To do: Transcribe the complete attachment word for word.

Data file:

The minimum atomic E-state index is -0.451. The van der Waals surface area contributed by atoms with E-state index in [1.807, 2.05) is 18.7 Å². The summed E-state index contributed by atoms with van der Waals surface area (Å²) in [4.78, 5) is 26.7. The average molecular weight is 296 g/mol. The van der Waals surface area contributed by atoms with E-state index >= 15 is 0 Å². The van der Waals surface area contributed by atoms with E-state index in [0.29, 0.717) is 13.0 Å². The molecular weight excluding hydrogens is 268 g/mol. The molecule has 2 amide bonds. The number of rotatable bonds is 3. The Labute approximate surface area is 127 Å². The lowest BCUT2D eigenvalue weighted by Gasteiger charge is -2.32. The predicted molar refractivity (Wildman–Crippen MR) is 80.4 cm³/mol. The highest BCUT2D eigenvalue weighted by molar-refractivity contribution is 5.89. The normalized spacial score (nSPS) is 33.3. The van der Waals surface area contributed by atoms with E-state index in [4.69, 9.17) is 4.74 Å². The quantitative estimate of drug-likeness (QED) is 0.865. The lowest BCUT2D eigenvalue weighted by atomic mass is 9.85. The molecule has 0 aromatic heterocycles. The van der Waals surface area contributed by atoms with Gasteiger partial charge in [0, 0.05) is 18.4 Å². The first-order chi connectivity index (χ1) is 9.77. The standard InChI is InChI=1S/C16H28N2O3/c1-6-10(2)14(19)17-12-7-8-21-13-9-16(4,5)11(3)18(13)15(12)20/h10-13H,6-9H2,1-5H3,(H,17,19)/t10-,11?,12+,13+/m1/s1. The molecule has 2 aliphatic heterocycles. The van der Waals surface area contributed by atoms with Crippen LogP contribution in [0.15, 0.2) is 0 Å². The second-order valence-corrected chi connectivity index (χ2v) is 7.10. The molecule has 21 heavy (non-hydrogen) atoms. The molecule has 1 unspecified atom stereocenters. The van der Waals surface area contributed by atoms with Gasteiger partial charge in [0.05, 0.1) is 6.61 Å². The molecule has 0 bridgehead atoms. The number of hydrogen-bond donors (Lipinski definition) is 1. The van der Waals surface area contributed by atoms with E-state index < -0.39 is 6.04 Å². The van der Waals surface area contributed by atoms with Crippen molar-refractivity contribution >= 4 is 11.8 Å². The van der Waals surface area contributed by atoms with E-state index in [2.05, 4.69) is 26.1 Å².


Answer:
The minimum atomic E-state index is -0.451. The van der Waals surface area contributed by atoms with E-state index in [1.807, 2.05) is 18.7 Å². The summed E-state index contributed by atoms with van der Waals surface area (Å²) in [4.78, 5) is 26.7. The average molecular weight is 296 g/mol. The van der Waals surface area contributed by atoms with E-state index >= 15 is 0 Å². The van der Waals surface area contributed by atoms with E-state index in [0.29, 0.717) is 13.0 Å². The molecular weight excluding hydrogens is 268 g/mol. The molecule has 2 amide bonds. The number of rotatable bonds is 3. The Labute approximate surface area is 127 Å². The lowest BCUT2D eigenvalue weighted by Gasteiger charge is -2.32. The predicted molar refractivity (Wildman–Crippen MR) is 80.4 cm³/mol. The highest BCUT2D eigenvalue weighted by molar-refractivity contribution is 5.89. The normalized spacial score (nSPS) is 33.3. The van der Waals surface area contributed by atoms with E-state index in [4.69, 9.17) is 4.74 Å². The quantitative estimate of drug-likeness (QED) is 0.865. The lowest BCUT2D eigenvalue weighted by atomic mass is 9.85. The molecule has 0 aromatic heterocycles. The van der Waals surface area contributed by atoms with Gasteiger partial charge in [0, 0.05) is 18.4 Å². The first-order chi connectivity index (χ1) is 9.77. The standard InChI is InChI=1S/C16H28N2O3/c1-6-10(2)14(19)17-12-7-8-21-13-9-16(4,5)11(3)18(13)15(12)20/h10-13H,6-9H2,1-5H3,(H,17,19)/t10-,11?,12+,13+/m1/s1. The molecule has 2 aliphatic heterocycles. The van der Waals surface area contributed by atoms with Crippen LogP contribution in [0.15, 0.2) is 0 Å². The second-order valence-corrected chi connectivity index (χ2v) is 7.10. The molecule has 21 heavy (non-hydrogen) atoms. The molecule has 1 unspecified atom stereocenters. The van der Waals surface area contributed by atoms with Gasteiger partial charge in [0.05, 0.1) is 6.61 Å². The molecule has 0 bridgehead atoms. The number of hydrogen-bond donors (Lipinski definition) is 1. The van der Waals surface area contributed by atoms with E-state index < -0.39 is 6.04 Å². The van der Waals surface area contributed by atoms with Crippen molar-refractivity contribution >= 4 is 11.8 Å². The van der Waals surface area contributed by atoms with E-state index in [2.05, 4.69) is 26.1 Å².